The fall of the Afghanistan government and the resurgence of the Taliban has shocked the growing Afghan community in Ireland.
Sharifa Wasie (48), a healthcare worker, came to Ireland shortly after the US invasion of the country in 2001. She can only remember strife in Afghanistan from the time she was a child, when the Soviet Union invaded the country in 1979.
Like the majority of Afghan nationals in Ireland, she is anti-Taliban and thinks what is unfolding in her country is an international disaster.
“I can’t even talk about how badly they treated women,” she said. “I was there for seven or eight years when the Taliban were in government. They never gave any rights to women.
“Since I was a little baby, all I can remember is war. I don’t remember any happiness, any celebration, any happy times with my family.”
Ms Wasie’s family still lives in Afghanistan and she visited in October last year. Her sister works as a teacher and her brother as a state architect. As government employees, they fear for their survival under the Taliban.
She had heard that forgiveness cards were given out by the Taliban to government workers in occupied provinces, but shortly afterwards “they killed these people”.
“We are all alone. I am talking to my family who are saying that somebody will knock on their door and they will be attacked.”
Ms Wasie said a photograph of bodies being thrown into a hole by the Taliban is a warning what will happen to its enemies in the coming weeks.
She blames successive US administrations for the chaos enveloping her country: Barack Obama’s pledge not to send any more troops to the country; Donald Trump’s decision to insist that 5,000 Taliban prisoners be freed; and Joe Biden’s determination to press ahead with the evacuation of all US troops out of the country.
“I blame him [Biden],” she said. “Why did he do this? He was promising until yesterday that the Afghan government would stand for us. It is just a game to the Americans.
“The Taliban shouldn’t have the power, they shouldn’t have the country. They are not the people who can run the country. They are not the people who can bring peace. We are deeply in shock about what is happening.”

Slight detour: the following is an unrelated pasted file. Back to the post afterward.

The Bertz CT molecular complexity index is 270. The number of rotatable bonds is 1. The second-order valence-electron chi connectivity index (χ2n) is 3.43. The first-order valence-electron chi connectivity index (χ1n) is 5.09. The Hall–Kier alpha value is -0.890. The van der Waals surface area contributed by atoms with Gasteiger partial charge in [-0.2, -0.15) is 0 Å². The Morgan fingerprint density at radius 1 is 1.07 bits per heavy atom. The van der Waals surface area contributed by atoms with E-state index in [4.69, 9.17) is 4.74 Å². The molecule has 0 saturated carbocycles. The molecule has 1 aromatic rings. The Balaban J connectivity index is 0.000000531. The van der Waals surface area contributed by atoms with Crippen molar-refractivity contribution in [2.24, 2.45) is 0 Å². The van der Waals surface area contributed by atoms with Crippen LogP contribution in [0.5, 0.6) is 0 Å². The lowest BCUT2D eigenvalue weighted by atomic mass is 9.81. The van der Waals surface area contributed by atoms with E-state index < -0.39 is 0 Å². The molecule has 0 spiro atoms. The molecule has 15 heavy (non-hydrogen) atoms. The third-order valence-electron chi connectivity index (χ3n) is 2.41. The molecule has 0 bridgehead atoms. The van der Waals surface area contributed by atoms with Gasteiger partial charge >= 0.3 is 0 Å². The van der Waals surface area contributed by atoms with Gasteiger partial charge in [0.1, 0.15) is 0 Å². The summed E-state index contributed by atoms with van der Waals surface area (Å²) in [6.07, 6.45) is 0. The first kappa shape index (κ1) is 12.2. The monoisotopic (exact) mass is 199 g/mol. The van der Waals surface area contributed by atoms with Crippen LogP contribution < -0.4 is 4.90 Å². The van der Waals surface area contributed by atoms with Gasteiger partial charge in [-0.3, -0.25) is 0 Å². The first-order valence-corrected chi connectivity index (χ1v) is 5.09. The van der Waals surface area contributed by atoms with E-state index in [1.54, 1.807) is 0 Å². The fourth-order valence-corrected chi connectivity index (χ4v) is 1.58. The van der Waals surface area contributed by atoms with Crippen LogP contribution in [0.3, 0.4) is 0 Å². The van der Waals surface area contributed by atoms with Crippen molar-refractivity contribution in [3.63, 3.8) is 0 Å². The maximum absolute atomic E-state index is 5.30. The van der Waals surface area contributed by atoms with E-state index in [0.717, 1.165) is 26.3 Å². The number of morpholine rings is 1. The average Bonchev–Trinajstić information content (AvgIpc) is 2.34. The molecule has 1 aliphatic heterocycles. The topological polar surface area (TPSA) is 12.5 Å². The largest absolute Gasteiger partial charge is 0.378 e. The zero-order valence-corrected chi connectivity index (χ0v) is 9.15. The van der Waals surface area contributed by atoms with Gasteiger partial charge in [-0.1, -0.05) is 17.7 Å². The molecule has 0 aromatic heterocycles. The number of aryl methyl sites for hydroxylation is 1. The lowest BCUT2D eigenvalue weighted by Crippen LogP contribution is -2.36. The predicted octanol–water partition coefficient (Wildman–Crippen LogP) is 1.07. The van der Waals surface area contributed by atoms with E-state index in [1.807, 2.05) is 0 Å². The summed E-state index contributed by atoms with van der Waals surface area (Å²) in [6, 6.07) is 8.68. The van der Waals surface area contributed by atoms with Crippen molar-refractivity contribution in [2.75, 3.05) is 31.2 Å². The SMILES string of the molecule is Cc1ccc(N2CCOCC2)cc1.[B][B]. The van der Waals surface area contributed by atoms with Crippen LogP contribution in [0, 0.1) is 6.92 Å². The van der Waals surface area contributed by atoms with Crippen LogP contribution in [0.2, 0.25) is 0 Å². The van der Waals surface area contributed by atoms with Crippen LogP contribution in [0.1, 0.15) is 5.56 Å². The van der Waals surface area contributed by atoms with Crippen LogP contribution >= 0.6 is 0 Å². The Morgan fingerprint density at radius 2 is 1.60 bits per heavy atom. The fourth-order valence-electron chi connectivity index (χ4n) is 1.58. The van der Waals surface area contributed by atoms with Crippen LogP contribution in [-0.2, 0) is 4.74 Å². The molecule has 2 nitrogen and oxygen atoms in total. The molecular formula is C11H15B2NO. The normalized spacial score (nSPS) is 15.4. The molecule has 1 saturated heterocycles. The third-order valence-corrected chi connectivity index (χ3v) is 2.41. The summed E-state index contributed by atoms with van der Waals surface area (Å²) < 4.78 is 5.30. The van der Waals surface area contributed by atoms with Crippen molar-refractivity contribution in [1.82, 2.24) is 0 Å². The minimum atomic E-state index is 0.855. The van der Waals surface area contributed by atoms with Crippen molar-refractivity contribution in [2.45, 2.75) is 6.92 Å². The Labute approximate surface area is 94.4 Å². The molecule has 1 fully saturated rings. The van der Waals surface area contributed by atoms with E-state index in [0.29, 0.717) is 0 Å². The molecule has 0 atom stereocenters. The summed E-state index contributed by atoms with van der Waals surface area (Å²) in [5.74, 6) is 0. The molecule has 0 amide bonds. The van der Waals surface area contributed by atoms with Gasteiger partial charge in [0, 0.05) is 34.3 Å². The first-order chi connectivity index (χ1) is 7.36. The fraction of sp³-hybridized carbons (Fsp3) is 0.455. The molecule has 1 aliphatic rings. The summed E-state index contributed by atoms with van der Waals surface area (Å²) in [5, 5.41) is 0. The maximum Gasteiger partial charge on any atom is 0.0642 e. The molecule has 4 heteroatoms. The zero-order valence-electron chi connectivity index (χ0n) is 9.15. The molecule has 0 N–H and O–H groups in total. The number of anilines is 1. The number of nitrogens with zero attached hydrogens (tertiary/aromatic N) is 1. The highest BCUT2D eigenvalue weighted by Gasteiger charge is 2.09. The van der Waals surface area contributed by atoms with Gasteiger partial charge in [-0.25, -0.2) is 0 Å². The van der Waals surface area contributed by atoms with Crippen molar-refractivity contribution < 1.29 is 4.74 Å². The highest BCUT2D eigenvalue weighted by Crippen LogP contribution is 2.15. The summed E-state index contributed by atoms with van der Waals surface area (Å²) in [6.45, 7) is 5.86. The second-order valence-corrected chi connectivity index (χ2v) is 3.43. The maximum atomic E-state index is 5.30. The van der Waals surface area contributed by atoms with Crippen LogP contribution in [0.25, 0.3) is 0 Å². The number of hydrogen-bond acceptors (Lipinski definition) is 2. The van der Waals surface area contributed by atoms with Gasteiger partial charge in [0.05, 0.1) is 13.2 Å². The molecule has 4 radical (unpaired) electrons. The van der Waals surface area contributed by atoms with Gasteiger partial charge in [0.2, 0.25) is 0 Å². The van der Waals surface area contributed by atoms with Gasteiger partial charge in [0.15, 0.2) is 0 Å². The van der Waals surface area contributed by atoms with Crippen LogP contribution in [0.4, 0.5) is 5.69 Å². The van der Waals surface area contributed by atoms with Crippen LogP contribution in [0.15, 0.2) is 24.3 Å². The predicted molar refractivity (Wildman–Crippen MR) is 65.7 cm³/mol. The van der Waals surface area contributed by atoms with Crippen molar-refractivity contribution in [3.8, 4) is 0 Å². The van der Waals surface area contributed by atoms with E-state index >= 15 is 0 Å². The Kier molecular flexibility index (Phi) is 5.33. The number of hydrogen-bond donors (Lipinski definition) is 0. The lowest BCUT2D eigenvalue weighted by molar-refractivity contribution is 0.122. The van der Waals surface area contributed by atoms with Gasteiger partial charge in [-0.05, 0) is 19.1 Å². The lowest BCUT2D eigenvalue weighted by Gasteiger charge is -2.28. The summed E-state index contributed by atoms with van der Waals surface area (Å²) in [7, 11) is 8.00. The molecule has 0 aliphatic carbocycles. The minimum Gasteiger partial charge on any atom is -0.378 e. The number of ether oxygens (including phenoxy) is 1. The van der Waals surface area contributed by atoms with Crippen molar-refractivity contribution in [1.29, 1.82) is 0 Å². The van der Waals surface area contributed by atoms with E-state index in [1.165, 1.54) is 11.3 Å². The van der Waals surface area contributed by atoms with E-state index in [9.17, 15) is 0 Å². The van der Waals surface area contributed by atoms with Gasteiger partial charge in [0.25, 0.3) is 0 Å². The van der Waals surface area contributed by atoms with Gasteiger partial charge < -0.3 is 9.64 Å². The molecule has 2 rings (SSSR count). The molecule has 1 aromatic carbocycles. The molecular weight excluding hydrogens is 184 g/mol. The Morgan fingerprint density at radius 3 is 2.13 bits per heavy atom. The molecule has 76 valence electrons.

Nasrudin Saljoqi, the chairman of the Afghan Community and Cultural Association of Ireland, said he is worried for the fate of women in his country.
“Women do not have a right to wear what they want. If they want to go anywhere, they have to wear a burka,” he said.
“I am worried about the people who have to live there. The whole international community have to think about what is going on now they have left Afghanistan and forgot about the people.
“My brother has three daughters in university and at school. This is going to be very difficult for them. We have had progress in the last 20 years. We have women going to university. What is going to happen now?”
Mr Saljoqi said when he came to Ireland in 2000, there were only five or six Afghan families in the country. Now the population is closer to 3,000, he believes.
The census of 2016 shows 1,700 Afghan citizens living in Ireland.
Meanwhile the Department of Foreign Affairs in Dublin is advising all Irish citizens to leave Afghanistan immediately, and confirmed a number of citizens are in touch with the Irish consulate in Abu Dhabi.
“If you are currently in Afghanistan, you are advised to leave as soon as possible by commercial means due to the worsening security situation. Irish citizens in Afghanistan should contact the Irish Embassy in Abu Dhabi to confirm their departure plans,” it said.
“There are limits to the assistance the Department of Foreign Affairs can provide in a crisis and you should not rely on the Department of Foreign Affairs being able to evacuate you from Afghanistan in an emergency.
“We cannot guarantee that we will be in a position to offer consular assistance should you decide to remain there,” it added.